This paper seeks to examine the factors which influence the ability of SMEs to align their enterprise‐planning systems with the requirements and constraints of supply chain relationships in order to meet their own and their customers' strategic and operational requirements. The objectives are to: identify the range of trading relationships that exist between an SME in the manufacturing sector and its customers and suppliers; examine the implications of these external relationships for the SME's internal enterprise‐planning system; develop a composite framework of enterprise planning and supply chain management which allows manufacturing SMEs to understand how these interact and can be aligned.
The paper develops a composite framework that allows first‐ or second‐tier manufacturing SMEs to identify the types of relationships in which they are involved and how they can understand and address their internal arrangements in order to meet their external obligations. In developing a composite framework, the primary objective is to understand how short‐term enterprise planning and supply chain trading relationships interact.
The paper has shown the developed understanding of aligning trading relationships and enterprise planning for the benefit of the supply chain. It has shown the importance of a manufacturing SME's strategic and operational requirements in achieving this alignment.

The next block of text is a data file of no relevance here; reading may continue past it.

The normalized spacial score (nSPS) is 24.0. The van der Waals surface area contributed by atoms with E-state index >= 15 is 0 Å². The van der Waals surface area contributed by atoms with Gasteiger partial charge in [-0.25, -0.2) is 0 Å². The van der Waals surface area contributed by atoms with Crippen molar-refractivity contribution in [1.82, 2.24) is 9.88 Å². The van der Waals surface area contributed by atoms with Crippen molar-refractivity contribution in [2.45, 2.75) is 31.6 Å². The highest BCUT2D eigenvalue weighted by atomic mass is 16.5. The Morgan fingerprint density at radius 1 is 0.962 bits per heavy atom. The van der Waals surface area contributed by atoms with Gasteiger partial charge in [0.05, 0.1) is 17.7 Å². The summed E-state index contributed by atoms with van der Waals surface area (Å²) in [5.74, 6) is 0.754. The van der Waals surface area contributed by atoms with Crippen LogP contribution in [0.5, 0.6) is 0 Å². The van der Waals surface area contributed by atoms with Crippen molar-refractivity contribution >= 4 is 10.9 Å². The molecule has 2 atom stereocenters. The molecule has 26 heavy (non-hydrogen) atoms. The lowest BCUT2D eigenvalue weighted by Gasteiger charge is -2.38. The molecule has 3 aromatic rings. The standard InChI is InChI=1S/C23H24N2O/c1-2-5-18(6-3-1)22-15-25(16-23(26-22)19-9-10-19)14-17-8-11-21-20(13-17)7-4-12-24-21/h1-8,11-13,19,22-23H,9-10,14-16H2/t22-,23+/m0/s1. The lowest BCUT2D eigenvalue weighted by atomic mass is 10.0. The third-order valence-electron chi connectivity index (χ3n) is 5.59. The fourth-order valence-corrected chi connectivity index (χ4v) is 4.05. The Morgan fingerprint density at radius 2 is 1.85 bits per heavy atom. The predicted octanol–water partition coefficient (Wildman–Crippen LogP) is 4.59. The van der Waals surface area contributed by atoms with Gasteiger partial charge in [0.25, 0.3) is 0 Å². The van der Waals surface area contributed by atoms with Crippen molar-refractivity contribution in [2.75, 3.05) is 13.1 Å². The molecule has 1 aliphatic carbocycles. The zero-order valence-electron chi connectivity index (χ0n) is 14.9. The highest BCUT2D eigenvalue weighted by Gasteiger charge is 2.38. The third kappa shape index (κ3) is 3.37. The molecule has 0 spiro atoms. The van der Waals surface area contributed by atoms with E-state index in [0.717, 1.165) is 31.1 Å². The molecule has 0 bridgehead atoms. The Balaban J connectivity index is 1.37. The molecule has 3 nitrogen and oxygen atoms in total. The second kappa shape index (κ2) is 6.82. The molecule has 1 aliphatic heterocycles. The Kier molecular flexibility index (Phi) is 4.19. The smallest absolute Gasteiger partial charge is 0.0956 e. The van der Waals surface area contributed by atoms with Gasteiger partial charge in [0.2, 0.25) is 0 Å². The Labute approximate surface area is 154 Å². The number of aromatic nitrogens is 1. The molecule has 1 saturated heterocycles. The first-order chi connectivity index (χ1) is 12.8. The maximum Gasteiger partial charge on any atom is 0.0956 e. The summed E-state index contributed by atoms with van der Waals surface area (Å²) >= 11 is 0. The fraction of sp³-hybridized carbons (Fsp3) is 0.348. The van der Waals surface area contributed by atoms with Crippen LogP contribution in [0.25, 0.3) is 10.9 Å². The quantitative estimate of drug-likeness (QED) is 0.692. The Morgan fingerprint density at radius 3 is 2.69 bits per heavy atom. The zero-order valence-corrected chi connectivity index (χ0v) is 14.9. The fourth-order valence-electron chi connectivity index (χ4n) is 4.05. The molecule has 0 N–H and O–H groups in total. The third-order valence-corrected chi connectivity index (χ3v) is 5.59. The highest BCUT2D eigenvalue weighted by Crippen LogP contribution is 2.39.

The next stage of the research is to undertake an in‐depth longitudinal case study of a number of manufacturing SMEs with the aim of gaining a greater understanding of the issues emanating from the developed composite framework. Since these mechanisms will be the responsibility of a small group of people within the SME it is planned to collect data that focus on the interactions of both short‐term operational issues and a longer‐term strategic view within each of the selected businesses.
A manufacturing SME's strategic and operational requirements may be an area where those supplying products upstream have an advantage over their bigger manufacturing brethren. For a manufacturing SME, these issues and mechanisms will be the responsibility of only a few people whose interactions are likely to focus on short‐term issues, but they can begin to move their perspective from day‐to‐day pressures and take a more holistic, long‐term view of the business. By so doing, they can achieve a more effective alignment of external and internal requirements and mechanisms which will benefit themselves, their customers and the entire supply chain.
This composite framework of supply chain management and enterprise planning should enable those who run manufacturing SMEs to take an overview of their business and better align their internal priorities with the external requirements of their customers. Understanding these convergent topics is central to improving supply chain performance.
Towers, N. and Burnes, B. (2008), "A composite framework of supply chain management and enterprise planning for small and medium‐sized manufacturing enterprises", Supply Chain Management, Vol. 13 No. 5, pp. 349-355. https://doi.org/10.1108/13598540810894933
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